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Keys to Enterprise WLAN Reliability
 

Keys to Enterprise WLAN Reliability

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Mark Cowtan, Director of Marketing at Trapeze Networks discusses how to achieve wire-like reliability on Wireless LANs

Mark Cowtan, Director of Marketing at Trapeze Networks discusses how to achieve wire-like reliability on Wireless LANs

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  • The traditional approach to redundancy is to have a fully-loaded, fully-configured device ready to back up any other device which may fail. But many-to-one redundancy is inefficient, as ninety nine percent of the time, the back up device sits idle. And by the time you need it, chances are, it has the wrong configuration anyway, because no-one has time to test disaster recovery! Configuring redundancy, one device at a time - each with a unique configuration - is also extremely complex and time consuming, and requires constant maintenance whenever there are adds, moves or changes. Trapeze’s approach is different. Think of it as “controller virtualization ”. Controllers are configured as a cluster, not one by one, and they all get a common configuration that allows each controller to act as a backup for any other. This many-to-many redundancy keeps all devices in service , so you know they work. This approach accommodates device or network failures, enables instant capacity scaling and allows in-service upgrades, all with zero downtime – this is simply not possible with other vendors systems. Amazingly, configuration management is also much easier, taking less than 20% of the time of traditional one-to-one, or many-to-one redundancy configuration. With Trapeze’s clustered approach a single configuration containing all service profiles, is loaded to only one controller – no matter how large the network. After that, the network configures itself, automatically.
  • In normal operation, you want APs to boot from nearby controllers to avoid wasting backbone or WAN bandwidth. But in a fail over condition, the APs should use different controllers, elsewhere in the network. This is done by having multiple “Affinity Groups” each of which contains only a subset of all the controllers that make up a virtual controller cluster. For example, imagine a large campus in which the primary data center is experiencing power problems. This “AP Affinity” feature allows an AP that normally boots from controllers in Affinity Group 1 in the unstable “primary data center”, to fail over to Affinity group 2 located in the stable “alternate data center”. This provides complete protection against Data Center or Wiring-Closet black-out.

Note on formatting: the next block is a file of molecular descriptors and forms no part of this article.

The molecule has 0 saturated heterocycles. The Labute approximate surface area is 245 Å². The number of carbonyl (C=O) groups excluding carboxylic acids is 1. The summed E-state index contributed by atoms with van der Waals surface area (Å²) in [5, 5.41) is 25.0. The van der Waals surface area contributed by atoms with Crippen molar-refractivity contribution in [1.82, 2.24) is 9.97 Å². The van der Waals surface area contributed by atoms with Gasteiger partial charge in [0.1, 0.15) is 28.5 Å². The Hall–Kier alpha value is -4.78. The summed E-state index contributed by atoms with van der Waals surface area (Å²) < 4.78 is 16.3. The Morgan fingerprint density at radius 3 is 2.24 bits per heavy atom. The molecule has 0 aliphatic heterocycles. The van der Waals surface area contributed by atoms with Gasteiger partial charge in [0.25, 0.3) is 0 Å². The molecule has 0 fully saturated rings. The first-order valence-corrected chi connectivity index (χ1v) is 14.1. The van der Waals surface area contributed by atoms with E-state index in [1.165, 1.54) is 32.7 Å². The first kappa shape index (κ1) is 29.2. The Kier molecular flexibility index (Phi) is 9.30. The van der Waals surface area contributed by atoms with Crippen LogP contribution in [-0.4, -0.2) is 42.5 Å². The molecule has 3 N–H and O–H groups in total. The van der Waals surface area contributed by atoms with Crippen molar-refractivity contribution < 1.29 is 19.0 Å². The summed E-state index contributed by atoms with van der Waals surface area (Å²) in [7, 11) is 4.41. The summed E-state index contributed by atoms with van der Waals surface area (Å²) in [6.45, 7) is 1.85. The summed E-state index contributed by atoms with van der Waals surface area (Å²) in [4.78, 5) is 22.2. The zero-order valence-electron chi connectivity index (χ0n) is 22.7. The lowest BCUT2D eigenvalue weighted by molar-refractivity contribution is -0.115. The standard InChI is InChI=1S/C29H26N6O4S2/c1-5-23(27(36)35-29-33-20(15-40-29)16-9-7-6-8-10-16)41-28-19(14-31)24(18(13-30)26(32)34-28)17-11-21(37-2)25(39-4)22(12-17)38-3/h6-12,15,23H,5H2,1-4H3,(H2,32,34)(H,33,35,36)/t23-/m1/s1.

• DONE
  • DONE
  • Most Wi-Fi devices default to 2.4Ghz (better range) Increases contention for spectrum, while 5Ghz virtually unused We steer 5Ghz-capable clients (802.11a/n) to 5Ghz Completely transparent - No duplication of SSID, VLAN required Reserves 2.4Ghz for Phones, Tags, Scanners, and legacy clients Trapeze has hosted the SuperComputing show in 2006 and 2007. In 2007 we implemented this feature and immediately saw over 50% of 1100 concurrent clients moving from 2.4Ghz to 5Ghz.
  • But today, all mobility services are separately installed, configured, and managed. Instead of collaborating, they are competing for resources, unaware of each other or user context User mobility, literally makes resource management a moving target – that’s hard enough, but if you also ignore information that you already have access to, because its too cryptic, or you have no way to correlate it, then its easy to see that existing solutions will never be able to honor SLAs when the network is saturated, or the air space is dirty, or part of the network has failed.
  • DONE FMC - NEW IMAGE FOR PDA Hospitals are deploying advanced clinical applications for their mobile workforce for 4 main reasons: COMPLIANCE To meet regulatory compliance requirements of JHACO, Sarbannes Oxley, and HIPAA. COST CONTROL To maximize profitability by reducing cost, and increasing efficiency of their clinical staff. PHYSICIAN RETENTION In addition by taking these measures they are also hoping to attract and retain the best physicians by offering them the most efficient place to work. PATIENT CARE Hospitals are deploying EMR systems and advanced clinical applications to reduce medical errors and improve patient care. But their success depends on those applications being mobile. While most hospitals have already begun deploying wireless LANs, many are finding that wireless mobility is more elusive than they expected. Unfortunately, without medical-grade mobility most of these initiatives are doomed to mediocrity, leaving physicians frustrated, and costing hundreds of '000s to fix.